Activists distressed by Israel’s financial hardships and alleged deteriorating democracy plan to set up an autonomous entity in the Upper Galilee named Free State.
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The initiative was launched around six months ago by a handful of dreamers who held weekly meetings with the more modest goal of forming a self-sustaining ecovillage in the Galilee. But they soon discovered that land was expensive, and even if they pulled it off, they would still be bound by Israel’s laws and policies.
“We wanted persecuted people, refugees and Palestinians to join our village,” says Anat Rimon Or, a lecturer in the philosophy of education and one of the group’s leaders. “We realized that such a village, unless it’s located outside Israel’s borders, will be problematic for people without civil status.”
As Tamar Hoffman of Kibbutz Bahan put it, “It’s impossible to go on in this situation in Israel. Life is unbearable, especially if you care at all about others.”
A document on principles and goals has been posted on the Free State’s Hebrew-language website; key planks include waiving bank debt and letting people grow marijuana.
The clause “disengagement arrangements” says “the Free State’s residents recognize Israel’s right to exist as a Jewish democratic state within safe borders,” though “the Free State reserves the right to bring to trial judges who lend a hand to the violation of human rights in the Jewish democratic state.”
Asked if members of Benjamin Netanyahu’s Likud party could settle in the Free State, Hoffman says anyone can.
“But as in other ecovillages, the condition is that only people who accept the other can join — people who understand that we’re all human beings,” she says.
The Free State is reminiscent of two previous enterprises. One, New Israel, was launched in 2000 by people who wanted to establish a new Israeli state. The other, State of Judah, was designed by settlers to combat withdrawals from land Israel seized during the 1967 Six-Day War.
In South Africa toward the end of the apartheid era, partial autonomy for whites was set up under the name Orania in the Northern Cape. The Afrikaner-only town, intended as a stronghold for the Afrikaans language and the Afrikaner identity, still exists with some 1,000 residents. It has its own currency.
The Free State's organizers mention the Indian reservations in the United States and the Palestinian Authority as other autonomy models. Asked if they see the idea as practical or merely a protest move, Hoffman says "fifty-fifty. But with the right people it certainly could happen.”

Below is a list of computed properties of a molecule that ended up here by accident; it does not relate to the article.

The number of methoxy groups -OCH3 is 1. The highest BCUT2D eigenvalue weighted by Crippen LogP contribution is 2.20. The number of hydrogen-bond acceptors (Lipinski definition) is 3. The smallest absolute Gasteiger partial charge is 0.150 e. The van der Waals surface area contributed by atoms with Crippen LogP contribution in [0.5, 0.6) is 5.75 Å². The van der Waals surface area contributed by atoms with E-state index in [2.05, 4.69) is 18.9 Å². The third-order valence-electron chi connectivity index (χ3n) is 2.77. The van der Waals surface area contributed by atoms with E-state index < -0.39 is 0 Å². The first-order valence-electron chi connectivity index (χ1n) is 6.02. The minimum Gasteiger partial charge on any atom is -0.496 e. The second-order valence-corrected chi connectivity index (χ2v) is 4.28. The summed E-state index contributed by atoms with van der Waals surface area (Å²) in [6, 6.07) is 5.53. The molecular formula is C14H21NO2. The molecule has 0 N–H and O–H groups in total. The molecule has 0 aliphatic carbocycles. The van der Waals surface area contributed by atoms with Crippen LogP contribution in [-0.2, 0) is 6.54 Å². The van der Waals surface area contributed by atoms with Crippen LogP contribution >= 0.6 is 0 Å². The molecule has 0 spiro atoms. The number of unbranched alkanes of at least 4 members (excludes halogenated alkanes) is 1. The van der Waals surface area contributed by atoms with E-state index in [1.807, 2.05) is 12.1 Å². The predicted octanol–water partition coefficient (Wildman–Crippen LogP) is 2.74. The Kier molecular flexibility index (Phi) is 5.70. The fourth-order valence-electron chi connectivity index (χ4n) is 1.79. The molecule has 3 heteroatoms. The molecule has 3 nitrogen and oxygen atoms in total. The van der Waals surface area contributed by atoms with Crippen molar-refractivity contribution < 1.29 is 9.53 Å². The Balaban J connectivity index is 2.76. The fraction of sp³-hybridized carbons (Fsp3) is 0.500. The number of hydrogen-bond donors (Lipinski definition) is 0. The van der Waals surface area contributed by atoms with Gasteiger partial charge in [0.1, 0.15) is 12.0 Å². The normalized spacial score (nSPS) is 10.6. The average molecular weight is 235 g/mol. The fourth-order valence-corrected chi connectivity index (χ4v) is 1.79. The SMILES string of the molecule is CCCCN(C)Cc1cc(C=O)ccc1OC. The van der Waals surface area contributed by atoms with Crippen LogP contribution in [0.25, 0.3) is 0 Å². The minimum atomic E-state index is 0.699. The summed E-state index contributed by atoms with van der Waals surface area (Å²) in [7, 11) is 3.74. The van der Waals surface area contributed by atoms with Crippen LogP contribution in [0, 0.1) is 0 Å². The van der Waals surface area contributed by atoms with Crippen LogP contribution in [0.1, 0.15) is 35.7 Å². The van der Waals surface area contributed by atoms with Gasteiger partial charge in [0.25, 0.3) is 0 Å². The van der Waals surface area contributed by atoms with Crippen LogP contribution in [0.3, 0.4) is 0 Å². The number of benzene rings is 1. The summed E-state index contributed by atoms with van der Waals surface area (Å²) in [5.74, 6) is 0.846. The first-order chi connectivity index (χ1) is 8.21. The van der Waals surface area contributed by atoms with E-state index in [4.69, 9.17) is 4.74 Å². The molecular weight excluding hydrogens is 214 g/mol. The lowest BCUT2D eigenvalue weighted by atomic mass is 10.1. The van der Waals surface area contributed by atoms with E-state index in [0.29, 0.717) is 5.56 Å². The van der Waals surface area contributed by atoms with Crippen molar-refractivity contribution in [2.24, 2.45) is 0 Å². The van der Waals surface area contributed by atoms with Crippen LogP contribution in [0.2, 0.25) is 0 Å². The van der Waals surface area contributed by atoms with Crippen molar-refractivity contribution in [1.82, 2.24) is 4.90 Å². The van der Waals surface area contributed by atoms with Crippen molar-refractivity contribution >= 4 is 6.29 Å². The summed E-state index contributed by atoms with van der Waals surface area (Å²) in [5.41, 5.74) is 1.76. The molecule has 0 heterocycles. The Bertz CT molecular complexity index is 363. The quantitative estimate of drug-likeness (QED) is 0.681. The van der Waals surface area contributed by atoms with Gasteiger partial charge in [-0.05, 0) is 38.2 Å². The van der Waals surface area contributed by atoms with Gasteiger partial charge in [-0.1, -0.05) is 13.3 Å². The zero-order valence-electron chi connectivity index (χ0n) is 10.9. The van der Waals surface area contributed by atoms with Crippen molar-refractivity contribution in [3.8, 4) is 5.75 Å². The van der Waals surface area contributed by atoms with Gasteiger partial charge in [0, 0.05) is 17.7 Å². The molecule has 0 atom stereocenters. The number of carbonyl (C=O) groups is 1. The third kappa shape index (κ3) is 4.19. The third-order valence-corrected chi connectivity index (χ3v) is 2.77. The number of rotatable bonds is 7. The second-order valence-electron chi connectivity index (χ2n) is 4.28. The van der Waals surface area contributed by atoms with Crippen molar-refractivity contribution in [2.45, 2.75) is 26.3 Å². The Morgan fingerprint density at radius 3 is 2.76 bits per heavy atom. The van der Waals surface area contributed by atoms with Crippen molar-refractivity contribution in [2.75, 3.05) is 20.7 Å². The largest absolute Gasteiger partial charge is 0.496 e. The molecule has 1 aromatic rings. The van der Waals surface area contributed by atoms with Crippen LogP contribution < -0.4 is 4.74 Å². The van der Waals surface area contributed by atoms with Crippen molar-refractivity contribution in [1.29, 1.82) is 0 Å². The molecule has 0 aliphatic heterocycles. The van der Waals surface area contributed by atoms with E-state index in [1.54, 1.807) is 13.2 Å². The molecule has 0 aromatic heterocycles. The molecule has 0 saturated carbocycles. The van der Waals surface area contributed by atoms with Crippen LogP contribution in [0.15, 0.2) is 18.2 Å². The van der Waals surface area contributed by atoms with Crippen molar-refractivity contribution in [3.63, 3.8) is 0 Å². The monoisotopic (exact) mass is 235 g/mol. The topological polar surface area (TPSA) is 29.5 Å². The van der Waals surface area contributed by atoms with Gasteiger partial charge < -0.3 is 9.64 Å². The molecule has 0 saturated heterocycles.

I say it’s hard to see Israel, which fights for every empty hill in the West Bank, giving up land in Israel proper.
“Once you’re willing to live near the border, the state isn’t so tightfisted,” she says.
As Rimon Or puts it, “It seems like a joke or a fantasy, but it’s not so surreal. We can find 100,000 or 200,000 people who would be happy to leave. Instead of going to Berlin, they’d prefer to stay in the region. Israel would also prefer that.”
The project is no less socioeconomic than political. “We’ll drop the debts to Israeli banks of those who join us,” says Rimon Or. “This is because the economic situation forced working people to go into debt. An autonomous state will be a new start for them.”
Like being back in the FSU
People at first were surprised when Rimon Or told them of the idea, but they were soon convinced, she says.
One person to join the group recently is Julia Kislev, an artist and social activist who lives in Tel Aviv’s Hatikva neighborhood.
“If they insist on the Jewish state in Israel, then we’re leaving, even though we’re Jews,” she says. “You want a Jewish state? We won’t stand in your way. But that’s it. You can’t force unity on people.”
Kislev immigrated to Israel from the former Soviet Union in 1992 and compares the two places. “It’s like the way they would take people to a collective farm and tell them that things would be good,” she says. “For a secular Jew, not to mention a non-Jew, there’s no place in a Jewish state. So they can go to hell.”
It’s easy to find holes in the plan, but the people’s despair is real. Rimon Or notes “the unjustified war, the readiness to kill, the aggressive debate, the difficulty in conveying ideas and the crumbling democracy.” She wants no part of that.
“How much can we fight? It’s an impossible situation,” she says. “Since the  social protest, we’ve been trying to fight, but there’s a complete rift between the struggle on the street and what the government decides.”
Rimon Or recently stirred the pot by writing on Facebook that the Islamic State’s murders of one person at a time were more humane than U.S. fighter planes' killings of several people at a time. She almost lost her job for what she calls that “half humorous” remark — and became her more eager to break away.
“Today you have to think four times before saying what you think; for example, that Israel isn’t right, that the democracy here isn’t a democracy. They keep repeating the mantra ‘don’t be right, be smart.’ When you’re protecting democracy and human rights, you have a serious problem,” she says.
“If you fight for what you think is right, you’ll be fired and go hungry. I was hungry during my studies and it wasn’t pleasant.”
So Rimon Or has toured the north of the country near the Lebanese border to check the lay of the land. “We chose the Upper Galilee so that we could leave via Lebanon, and also because of the fertile soil and the relatively sparse population,” she says.
I ask whether the enterprise wasn’t like running away from difficult problems like the opposition. Hoffman says: “I’d be happy to solve the problems. But I fear that the majority enjoys the existing situation.”
Either way, the Free State is proving particularly attractive to women. “It’s a framework that is suitable to the needs of women with children,” Rimon Or says. “Women want life, not struggle.”